Jini Security

A Conversation with Bob Scheifler, Part I

by Bill Venners
July 8, 2002

Bob Scheifler talks with Bill Venners about the big picture of Jini Security.

Many potential applications of Jini require network security. Although various third parties have made proprietary security extensions to Jini, until now the only security available to users of the standard Jini release is the security infrastructure of the Java platform. The Jini Community's Davis project is about to change that. Bob Scheifler is leading the development of the next release of Jini, in which security is the central concern, as part of the Davis project. On Friday, April 12, 2002 Bill Venners visited the Sun Microsystems campus in Burlington, Massachusettes and interviewed Bob Scheifler, Sun Distinguished Engineer and architect in the Jini Group. In this first installment of the interview, Scheifler discusses the need for security in Jini and the special security considerations of dynamically downloaded code.

Bill Venners: What is the need for security in Jini? What problem you are trying to solve?

Bob Scheifler: The basic problem is to fill in the blanks from what the Java platform provides for security today. If you look at the Java platform, it has built-in security mechanisms for protection against code running in your VM. But Java, RMI, and Jini don't have any standardized concepts for security as they apply to network communication.

If I am a Jini client, and I talk to you as a Jini service, there are standard notions of network security that should come into play. The basic notions of network security, authentication, confidentially, and integrity are not new with Jini. These are standard network security concepts. And Jini, since it uses the network, ought to have some way of supporting those standard concepts.

Authentication, Integrity, and Confidentiality

Let's start with authentication. When I make a call to a service that I think should be run by Bill Venners, I want to make sure the service is actually being run by Bill Venners. If I talk to my banking service, I want to make sure it is Citicorp or whatever my bank is, rather than Thieves Are Us or Fly By Night, Inc. Likewise, the bank wants me as a client to prove who I am. When I want to access my bank account, the bank wants to know it actually is me so it can let me access my bank account but not your bank account.

It is really mutual authentication. We both want to know each other's identity, though maybe for slightly different reasons. You as a service want to know my identity as a client to make authorization or access control decisions, to decide what I am and am not allowed to do. As a client, I want to know your identity as a service to make sure I am really talking to you.

Bill Venners: Let me make sure I understand the difference between authentication and authorization. Authentication verifies you are who you say you are. Once I know who you are, authorization is how I specify what I allow you to do. Is that right?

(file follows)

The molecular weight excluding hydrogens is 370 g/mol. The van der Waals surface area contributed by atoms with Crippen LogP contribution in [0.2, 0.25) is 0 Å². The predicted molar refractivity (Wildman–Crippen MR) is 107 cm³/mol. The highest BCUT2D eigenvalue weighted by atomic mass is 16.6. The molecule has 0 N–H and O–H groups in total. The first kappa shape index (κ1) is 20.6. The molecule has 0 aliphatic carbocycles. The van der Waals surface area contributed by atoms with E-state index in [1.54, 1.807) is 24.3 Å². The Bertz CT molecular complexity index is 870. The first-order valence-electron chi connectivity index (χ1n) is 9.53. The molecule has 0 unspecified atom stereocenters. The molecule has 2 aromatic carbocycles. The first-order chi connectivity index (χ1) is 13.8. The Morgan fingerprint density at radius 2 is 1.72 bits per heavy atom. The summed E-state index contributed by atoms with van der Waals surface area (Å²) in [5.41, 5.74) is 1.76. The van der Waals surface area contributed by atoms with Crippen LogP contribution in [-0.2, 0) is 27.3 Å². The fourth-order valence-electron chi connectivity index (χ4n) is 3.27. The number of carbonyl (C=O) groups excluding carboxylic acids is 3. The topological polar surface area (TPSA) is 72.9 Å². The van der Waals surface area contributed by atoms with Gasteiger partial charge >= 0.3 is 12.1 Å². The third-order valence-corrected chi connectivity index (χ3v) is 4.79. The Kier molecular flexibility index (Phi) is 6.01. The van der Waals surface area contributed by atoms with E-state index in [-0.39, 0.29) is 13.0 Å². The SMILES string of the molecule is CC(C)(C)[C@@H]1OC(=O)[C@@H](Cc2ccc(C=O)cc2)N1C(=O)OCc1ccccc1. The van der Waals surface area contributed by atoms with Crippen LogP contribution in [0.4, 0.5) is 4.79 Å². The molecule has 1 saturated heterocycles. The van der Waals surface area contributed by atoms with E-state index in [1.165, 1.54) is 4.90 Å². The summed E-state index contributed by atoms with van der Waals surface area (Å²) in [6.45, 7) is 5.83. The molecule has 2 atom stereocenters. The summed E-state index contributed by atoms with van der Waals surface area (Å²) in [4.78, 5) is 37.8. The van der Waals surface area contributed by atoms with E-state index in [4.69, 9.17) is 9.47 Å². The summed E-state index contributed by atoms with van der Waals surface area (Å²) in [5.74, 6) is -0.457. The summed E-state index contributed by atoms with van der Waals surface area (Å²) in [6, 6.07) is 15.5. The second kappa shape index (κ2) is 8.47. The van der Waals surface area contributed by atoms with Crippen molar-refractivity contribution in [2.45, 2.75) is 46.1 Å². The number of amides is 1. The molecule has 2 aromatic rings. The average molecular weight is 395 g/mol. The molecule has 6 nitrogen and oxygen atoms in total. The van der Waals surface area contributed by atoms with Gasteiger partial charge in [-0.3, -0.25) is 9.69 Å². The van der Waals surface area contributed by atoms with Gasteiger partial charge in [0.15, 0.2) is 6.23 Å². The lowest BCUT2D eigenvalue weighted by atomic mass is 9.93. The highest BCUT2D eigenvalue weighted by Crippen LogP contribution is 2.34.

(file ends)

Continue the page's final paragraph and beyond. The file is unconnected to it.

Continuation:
Bob Scheifler: Yes, exactly.

Another standard network security notion is integrity. Integrity means that while we have this conversation, we want to make sure no evil third party on the network corrupts our messages. So that when I say, "Transfer $100 to Bill," somebody else can't interject and say, "Transfer the $100 to Joe," or "Transfer $1,000 to Bill." Integrity is a mechanism that allows us to find out if any third party tries to corrupt our conversation.

Lastly, confidentiality simply means the two of us don't want third parties to spy on our conversation. Confidentiality allows us to have a private conversation. Other people might know about our conversation, but they don't know what the conversation is about.

At the highest level, we want Jini security to deal with those basic notions of network security. We want to support mutual authentication for authorization or access control decisions. We want to support confidentiality and integrity. Those are not novel ideas. This is standard network security as it applies to Jini. What is special about Jini relative to network security is dynamically downloaded code. That's where the complexity of understanding how to do network security in Jini comes up.

Mutual Authorization

Bill Venners: What particular problems arise in the context of dynamically downloaded code?

Bob Scheifler: There are three special ramifications with respect to dynamically downloaded code. One is that we have a mutual authorization problem—not just a mutual authentication problem but a mutual authorization problem. In normal network security—where I am a client again talking to you as a service—once I have authenticated to you, you need to make some access control decisions. Am I allowed to access this bank account or not? That is the standard authorization problem. You as a service must decide what I as a client am allowed to do.